Let's Turn this Field into a Future

Stardew Valley: Building a Co-Op Farm

It's been a while since we last talked about Stardew Valley, and in that time a lot of cool features have been added to the game. New territories have been added for the characters to explore, a quarry cave, a volcanic island, and a tropical retreat, helping to flesh out the end game content. New farm types were added to the game to give you new spaces to build on than the standard plot of land. Best of all, co-op was added to the game, and that's the part I want to focus on today.

Stardew Valley

For those unfamiliar (and who don't want to go back and read my last review of the game), Stardew Valley is, in essence, Harvest Moon by a different maker. It tucks nicely into the "build your farm, improve the world" genre that encompasses the Harvest Moon series along with Rune Factory, Story of Seasons, the My Time At... games, even even (to a lesser extent) Animal Crossing. Stardew takes all those influences and, to a greater or lesser extent, synthesizes it all into a cohesive, and very fun, whole.

Your little farmer gets plunked onto a farm on the outskirts of nearby Pelican Town (a farm that, admittedly, is about the same size as the whole town next door, so you're quite the land baron) and your job is to build yourself, your farm, and your relationships with the town, to make you the best you that you can be. At the end of two years (a traditional end-point for these kinds of games), the spirit of your grandfather then comes to you and judges your progress. So well enough and he rewards you; fail and you get to keep playing until you finally realize your destiny. And then you can keep playing in the endgame anyway to explore all the new content added over time.

At its core the co-op variant of Stardew Valley doesn't really change anything about this. You're still plunked down on your farm (and you get to choose from any of the farm types open in the main game, from basic to forest, hilltop, monster, and the like), but his time you also get to have up to three other "cabins" on the farm, each of which can have a farmhand that lives there. The farmhands are your friends that have joined the game and, together, you collectively work to fulfill all the goals of the game so that each of you can please Grandfather.

In some ways this would seem like utter chaos and, at times, it is. Having four people (in an unmodded game) playing together means that sometimes everyone could be working at cross-purposes. I've seen games where we've all worked together to get the princely sum of $100,000 in our wallet, only to see someone wander off to the desert and spend it all on trees and seeds for the farm. Yes, long-term they're going to make us money with what they grow (vastly more than they spent), but at the same time if they didn't ask before they did it they could be screwing up other people's plans in the games.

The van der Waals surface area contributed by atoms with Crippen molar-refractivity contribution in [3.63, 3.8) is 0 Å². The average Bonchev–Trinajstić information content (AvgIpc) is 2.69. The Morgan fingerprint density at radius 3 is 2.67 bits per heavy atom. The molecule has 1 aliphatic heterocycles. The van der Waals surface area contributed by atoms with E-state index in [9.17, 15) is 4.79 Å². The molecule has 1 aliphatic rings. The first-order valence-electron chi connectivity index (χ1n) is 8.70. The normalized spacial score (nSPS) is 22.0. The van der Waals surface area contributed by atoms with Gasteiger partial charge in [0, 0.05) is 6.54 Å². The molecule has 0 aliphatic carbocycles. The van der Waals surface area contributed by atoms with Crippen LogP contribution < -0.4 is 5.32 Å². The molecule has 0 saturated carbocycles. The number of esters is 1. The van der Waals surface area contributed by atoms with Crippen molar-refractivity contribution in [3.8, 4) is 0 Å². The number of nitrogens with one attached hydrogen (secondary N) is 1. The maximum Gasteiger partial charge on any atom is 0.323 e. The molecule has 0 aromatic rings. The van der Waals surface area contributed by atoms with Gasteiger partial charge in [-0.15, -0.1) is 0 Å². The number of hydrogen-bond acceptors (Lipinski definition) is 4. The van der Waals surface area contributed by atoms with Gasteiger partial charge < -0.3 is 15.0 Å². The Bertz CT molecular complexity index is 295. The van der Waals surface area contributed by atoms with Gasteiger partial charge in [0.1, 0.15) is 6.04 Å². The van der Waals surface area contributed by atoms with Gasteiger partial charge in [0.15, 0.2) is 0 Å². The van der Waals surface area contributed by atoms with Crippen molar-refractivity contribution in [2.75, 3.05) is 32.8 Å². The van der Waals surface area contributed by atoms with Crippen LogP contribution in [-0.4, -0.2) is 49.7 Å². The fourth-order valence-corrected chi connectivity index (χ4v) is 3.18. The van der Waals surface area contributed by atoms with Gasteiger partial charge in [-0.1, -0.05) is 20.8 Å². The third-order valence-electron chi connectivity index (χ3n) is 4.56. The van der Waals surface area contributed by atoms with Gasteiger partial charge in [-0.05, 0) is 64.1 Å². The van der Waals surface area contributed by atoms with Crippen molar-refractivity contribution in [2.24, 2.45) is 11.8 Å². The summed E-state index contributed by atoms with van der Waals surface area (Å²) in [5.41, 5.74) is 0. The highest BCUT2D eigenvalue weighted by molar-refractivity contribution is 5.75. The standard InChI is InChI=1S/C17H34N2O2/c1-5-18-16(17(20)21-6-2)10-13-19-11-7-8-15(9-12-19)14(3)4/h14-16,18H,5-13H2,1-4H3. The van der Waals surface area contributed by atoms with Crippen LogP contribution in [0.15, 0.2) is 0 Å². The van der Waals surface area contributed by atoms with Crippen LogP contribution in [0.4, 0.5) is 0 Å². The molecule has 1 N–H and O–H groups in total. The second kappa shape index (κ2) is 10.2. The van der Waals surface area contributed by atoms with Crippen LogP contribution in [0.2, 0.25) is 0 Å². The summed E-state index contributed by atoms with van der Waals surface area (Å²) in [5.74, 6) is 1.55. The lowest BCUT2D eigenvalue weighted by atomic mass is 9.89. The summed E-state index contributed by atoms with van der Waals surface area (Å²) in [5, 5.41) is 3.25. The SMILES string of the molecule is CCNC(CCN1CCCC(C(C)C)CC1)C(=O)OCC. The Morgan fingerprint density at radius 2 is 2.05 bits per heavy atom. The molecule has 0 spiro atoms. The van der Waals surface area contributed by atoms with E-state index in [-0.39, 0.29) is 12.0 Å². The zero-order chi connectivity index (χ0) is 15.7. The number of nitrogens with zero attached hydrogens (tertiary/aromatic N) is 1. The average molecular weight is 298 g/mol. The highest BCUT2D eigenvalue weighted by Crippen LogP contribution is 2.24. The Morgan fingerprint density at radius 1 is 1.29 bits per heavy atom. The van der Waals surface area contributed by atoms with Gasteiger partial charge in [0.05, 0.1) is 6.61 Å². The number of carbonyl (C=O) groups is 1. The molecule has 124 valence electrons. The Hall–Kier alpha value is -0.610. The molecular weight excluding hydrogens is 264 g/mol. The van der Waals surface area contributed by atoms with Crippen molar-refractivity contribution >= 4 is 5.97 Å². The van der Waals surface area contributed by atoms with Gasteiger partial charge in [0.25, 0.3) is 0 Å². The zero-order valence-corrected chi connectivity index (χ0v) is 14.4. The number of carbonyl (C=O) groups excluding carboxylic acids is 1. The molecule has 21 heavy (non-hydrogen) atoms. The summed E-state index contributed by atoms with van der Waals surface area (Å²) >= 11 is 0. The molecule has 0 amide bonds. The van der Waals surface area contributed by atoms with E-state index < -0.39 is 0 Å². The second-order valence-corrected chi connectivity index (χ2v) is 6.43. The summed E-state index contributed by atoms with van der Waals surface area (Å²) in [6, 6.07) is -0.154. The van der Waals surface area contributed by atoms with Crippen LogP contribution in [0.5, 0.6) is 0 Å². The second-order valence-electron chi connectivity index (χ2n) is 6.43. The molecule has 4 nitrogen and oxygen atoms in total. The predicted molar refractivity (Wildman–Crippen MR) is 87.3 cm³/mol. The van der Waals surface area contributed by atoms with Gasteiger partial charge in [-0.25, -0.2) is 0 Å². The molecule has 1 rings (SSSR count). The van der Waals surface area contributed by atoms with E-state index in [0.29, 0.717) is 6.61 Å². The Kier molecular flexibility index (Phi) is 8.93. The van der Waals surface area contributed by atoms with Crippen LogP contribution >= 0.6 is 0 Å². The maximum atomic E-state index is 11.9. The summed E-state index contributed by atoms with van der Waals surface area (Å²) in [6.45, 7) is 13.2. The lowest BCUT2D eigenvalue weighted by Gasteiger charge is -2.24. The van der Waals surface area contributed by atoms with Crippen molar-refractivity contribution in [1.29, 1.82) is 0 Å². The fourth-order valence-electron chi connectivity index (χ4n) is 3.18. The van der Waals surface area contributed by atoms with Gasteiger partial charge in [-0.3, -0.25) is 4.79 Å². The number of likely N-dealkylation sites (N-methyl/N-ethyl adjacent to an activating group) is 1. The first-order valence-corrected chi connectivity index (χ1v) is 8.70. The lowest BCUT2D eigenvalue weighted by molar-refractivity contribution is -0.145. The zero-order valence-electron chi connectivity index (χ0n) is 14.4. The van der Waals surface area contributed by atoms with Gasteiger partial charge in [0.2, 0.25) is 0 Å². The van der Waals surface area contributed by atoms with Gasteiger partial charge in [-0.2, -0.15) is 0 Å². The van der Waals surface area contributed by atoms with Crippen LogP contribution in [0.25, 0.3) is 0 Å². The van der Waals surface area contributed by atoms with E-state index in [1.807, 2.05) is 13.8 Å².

And yet there's also something glorious about the chaos as well. I took the time, during the first Spring season of the game, to buy all the strawberry seeds I could at the spring festival (when they became available). I think we planted a huge crop of strawberries that night and seeing everything come together to hoe, fertilize, and water that massive crop of 100 seeds was truly awesome. Someone said, "did we just invent socialism?" and we all had a good laugh as we communally farmed.

Having multiple people in the farm also means that it's much easier to get a steady stream of profits so long as each person has their own interests. It's pretty easy to get one person that falls into mining, another that focuses on fishing, and one or two on farming, all just going about their business. This suddenly speeds up the early grind and ensures that money just comes in, along with resources, so that the farm quickly starts building up. It's fast, efficient, and a lot of fun.

Some things, of course, don't really change between the single player experience and co-op. The Community Center, for one, still relies on a lot of luck and there's some items that just can't be sped up no matter how many people you have working on it. Other tasks, though, becomes infinitely simpler; the big request board (a feature added more recently that allows for bigger quests with better payouts) can be handled by everyone in the group at once and it pays out to each person individually making for a lot of cash in short order. It's great.

I've played a couple of different co-op games at this point. One was a two player with my wife, and we quickly fell into a back and forth groove, easily finding ways to help each other as we went off in different directions, using the communication we've already had for years to speed-run the game. Meanwhile I'm also involved in a massive, 12-person farm on a friend's server; he installed a patch that expanded how many people could be in the farm, and the utter chaos of co-op is only magnified, and made more hilarious and awesome when you have ten-plus people rampaging through the game.

All of this goes a long way towards extended and expanding the life of Stardew Valley. I will admit after the last time I played the game, on my Xbox One edition, I set it down and didn't revisit my farm. Now, though, with co-op farms and so many new features in the game, I've felt my Stardew addiction grow. It's the kind of game, now, where you can set it down for a few months, come back, and see all kinds of new patches and features officially added in that only make the game better and better.

If you haven't yet played the game, or you're still resisting, this really is a great time to pick up Stardew Valley. And if you can find three (or even ten) friend to join in with you then it'll only make the game more fun, and more stupidly chaotic. I highly recommend it.